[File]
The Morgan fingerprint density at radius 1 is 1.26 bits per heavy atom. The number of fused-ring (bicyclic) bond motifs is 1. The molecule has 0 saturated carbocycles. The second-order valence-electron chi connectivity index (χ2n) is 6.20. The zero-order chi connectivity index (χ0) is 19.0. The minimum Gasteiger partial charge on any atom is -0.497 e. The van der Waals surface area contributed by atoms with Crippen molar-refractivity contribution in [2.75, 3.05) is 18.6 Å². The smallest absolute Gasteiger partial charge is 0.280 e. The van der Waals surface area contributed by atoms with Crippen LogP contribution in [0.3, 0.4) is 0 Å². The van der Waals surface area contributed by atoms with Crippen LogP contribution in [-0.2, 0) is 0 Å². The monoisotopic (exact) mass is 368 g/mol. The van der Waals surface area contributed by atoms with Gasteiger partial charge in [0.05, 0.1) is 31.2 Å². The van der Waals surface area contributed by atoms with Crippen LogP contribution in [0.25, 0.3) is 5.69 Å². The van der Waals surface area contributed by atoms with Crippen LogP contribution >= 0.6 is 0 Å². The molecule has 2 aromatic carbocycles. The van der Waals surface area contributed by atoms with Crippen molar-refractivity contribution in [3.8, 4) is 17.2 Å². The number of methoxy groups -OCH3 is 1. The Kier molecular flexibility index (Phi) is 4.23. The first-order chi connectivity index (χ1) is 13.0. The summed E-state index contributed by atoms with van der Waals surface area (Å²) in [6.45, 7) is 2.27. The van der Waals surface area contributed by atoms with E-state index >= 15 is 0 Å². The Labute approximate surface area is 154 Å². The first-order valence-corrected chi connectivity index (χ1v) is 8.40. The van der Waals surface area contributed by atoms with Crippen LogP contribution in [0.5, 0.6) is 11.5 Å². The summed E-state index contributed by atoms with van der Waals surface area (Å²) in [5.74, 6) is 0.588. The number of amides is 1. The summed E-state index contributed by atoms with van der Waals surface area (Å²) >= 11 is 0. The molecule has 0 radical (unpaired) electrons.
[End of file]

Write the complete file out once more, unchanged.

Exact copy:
The Morgan fingerprint density at radius 1 is 1.26 bits per heavy atom. The number of fused-ring (bicyclic) bond motifs is 1. The molecule has 0 saturated carbocycles. The second-order valence-electron chi connectivity index (χ2n) is 6.20. The zero-order chi connectivity index (χ0) is 19.0. The minimum Gasteiger partial charge on any atom is -0.497 e. The van der Waals surface area contributed by atoms with Crippen molar-refractivity contribution in [2.75, 3.05) is 18.6 Å². The smallest absolute Gasteiger partial charge is 0.280 e. The van der Waals surface area contributed by atoms with Crippen LogP contribution in [0.3, 0.4) is 0 Å². The van der Waals surface area contributed by atoms with Crippen LogP contribution in [-0.2, 0) is 0 Å². The monoisotopic (exact) mass is 368 g/mol. The van der Waals surface area contributed by atoms with Gasteiger partial charge in [0.05, 0.1) is 31.2 Å². The van der Waals surface area contributed by atoms with Crippen LogP contribution in [0.25, 0.3) is 5.69 Å². The van der Waals surface area contributed by atoms with Crippen LogP contribution >= 0.6 is 0 Å². The molecule has 2 aromatic carbocycles. The van der Waals surface area contributed by atoms with Crippen molar-refractivity contribution in [3.8, 4) is 17.2 Å². The number of methoxy groups -OCH3 is 1. The Kier molecular flexibility index (Phi) is 4.23. The first-order chi connectivity index (χ1) is 13.0. The summed E-state index contributed by atoms with van der Waals surface area (Å²) in [6.45, 7) is 2.27. The van der Waals surface area contributed by atoms with E-state index >= 15 is 0 Å². The Labute approximate surface area is 154 Å². The first-order valence-corrected chi connectivity index (χ1v) is 8.40. The van der Waals surface area contributed by atoms with Crippen LogP contribution in [0.5, 0.6) is 11.5 Å². The summed E-state index contributed by atoms with van der Waals surface area (Å²) in [5.74, 6) is 0.588. The number of amides is 1. The summed E-state index contributed by atoms with van der Waals surface area (Å²) >= 11 is 0. The molecule has 0 radical (unpaired) electrons.